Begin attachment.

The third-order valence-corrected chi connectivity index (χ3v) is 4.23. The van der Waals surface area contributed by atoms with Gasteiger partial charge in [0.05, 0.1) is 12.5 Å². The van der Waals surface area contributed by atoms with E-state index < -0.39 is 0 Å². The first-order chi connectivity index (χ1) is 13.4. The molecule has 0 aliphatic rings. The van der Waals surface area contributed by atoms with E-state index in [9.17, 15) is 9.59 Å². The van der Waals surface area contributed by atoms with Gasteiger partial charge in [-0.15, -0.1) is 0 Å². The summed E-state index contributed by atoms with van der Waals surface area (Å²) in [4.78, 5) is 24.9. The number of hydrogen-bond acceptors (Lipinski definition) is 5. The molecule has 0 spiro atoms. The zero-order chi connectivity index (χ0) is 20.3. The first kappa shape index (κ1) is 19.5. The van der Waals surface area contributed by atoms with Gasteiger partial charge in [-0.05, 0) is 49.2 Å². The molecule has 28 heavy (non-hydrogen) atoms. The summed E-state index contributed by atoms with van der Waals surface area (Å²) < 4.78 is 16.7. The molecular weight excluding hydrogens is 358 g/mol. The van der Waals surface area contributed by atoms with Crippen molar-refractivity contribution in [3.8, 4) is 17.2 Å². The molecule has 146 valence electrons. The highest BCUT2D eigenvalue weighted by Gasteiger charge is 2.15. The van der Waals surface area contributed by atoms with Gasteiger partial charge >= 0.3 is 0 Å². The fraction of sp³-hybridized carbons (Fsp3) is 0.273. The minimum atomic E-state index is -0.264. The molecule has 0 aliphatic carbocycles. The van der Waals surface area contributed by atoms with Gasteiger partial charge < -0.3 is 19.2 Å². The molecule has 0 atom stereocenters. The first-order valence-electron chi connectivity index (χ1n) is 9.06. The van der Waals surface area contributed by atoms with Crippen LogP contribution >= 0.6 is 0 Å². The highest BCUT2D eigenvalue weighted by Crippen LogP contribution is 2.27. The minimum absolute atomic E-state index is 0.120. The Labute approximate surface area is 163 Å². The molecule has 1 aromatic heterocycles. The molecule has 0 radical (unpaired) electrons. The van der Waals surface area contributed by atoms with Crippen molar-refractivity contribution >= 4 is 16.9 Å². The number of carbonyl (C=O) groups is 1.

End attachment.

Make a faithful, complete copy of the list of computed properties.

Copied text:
The third-order valence-corrected chi connectivity index (χ3v) is 4.23. The van der Waals surface area contributed by atoms with Gasteiger partial charge in [0.05, 0.1) is 12.5 Å². The van der Waals surface area contributed by atoms with E-state index < -0.39 is 0 Å². The first-order chi connectivity index (χ1) is 13.4. The molecule has 0 aliphatic rings. The van der Waals surface area contributed by atoms with E-state index in [9.17, 15) is 9.59 Å². The van der Waals surface area contributed by atoms with Gasteiger partial charge in [-0.15, -0.1) is 0 Å². The summed E-state index contributed by atoms with van der Waals surface area (Å²) in [4.78, 5) is 24.9. The number of hydrogen-bond acceptors (Lipinski definition) is 5. The molecule has 0 spiro atoms. The zero-order chi connectivity index (χ0) is 20.3. The first kappa shape index (κ1) is 19.5. The van der Waals surface area contributed by atoms with Gasteiger partial charge in [-0.05, 0) is 49.2 Å². The molecule has 28 heavy (non-hydrogen) atoms. The summed E-state index contributed by atoms with van der Waals surface area (Å²) < 4.78 is 16.7. The molecular weight excluding hydrogens is 358 g/mol. The van der Waals surface area contributed by atoms with Crippen molar-refractivity contribution in [3.8, 4) is 17.2 Å². The molecule has 146 valence electrons. The highest BCUT2D eigenvalue weighted by Gasteiger charge is 2.15. The van der Waals surface area contributed by atoms with Gasteiger partial charge >= 0.3 is 0 Å². The fraction of sp³-hybridized carbons (Fsp3) is 0.273. The minimum atomic E-state index is -0.264. The molecule has 0 aliphatic carbocycles. The van der Waals surface area contributed by atoms with Gasteiger partial charge < -0.3 is 19.2 Å². The molecule has 0 atom stereocenters. The first-order valence-electron chi connectivity index (χ1n) is 9.06. The van der Waals surface area contributed by atoms with Crippen LogP contribution >= 0.6 is 0 Å². The highest BCUT2D eigenvalue weighted by Crippen LogP contribution is 2.27. The minimum absolute atomic E-state index is 0.120. The Labute approximate surface area is 163 Å². The molecule has 1 aromatic heterocycles. The molecule has 0 radical (unpaired) electrons. The van der Waals surface area contributed by atoms with Crippen molar-refractivity contribution >= 4 is 16.9 Å². The number of carbonyl (C=O) groups is 1.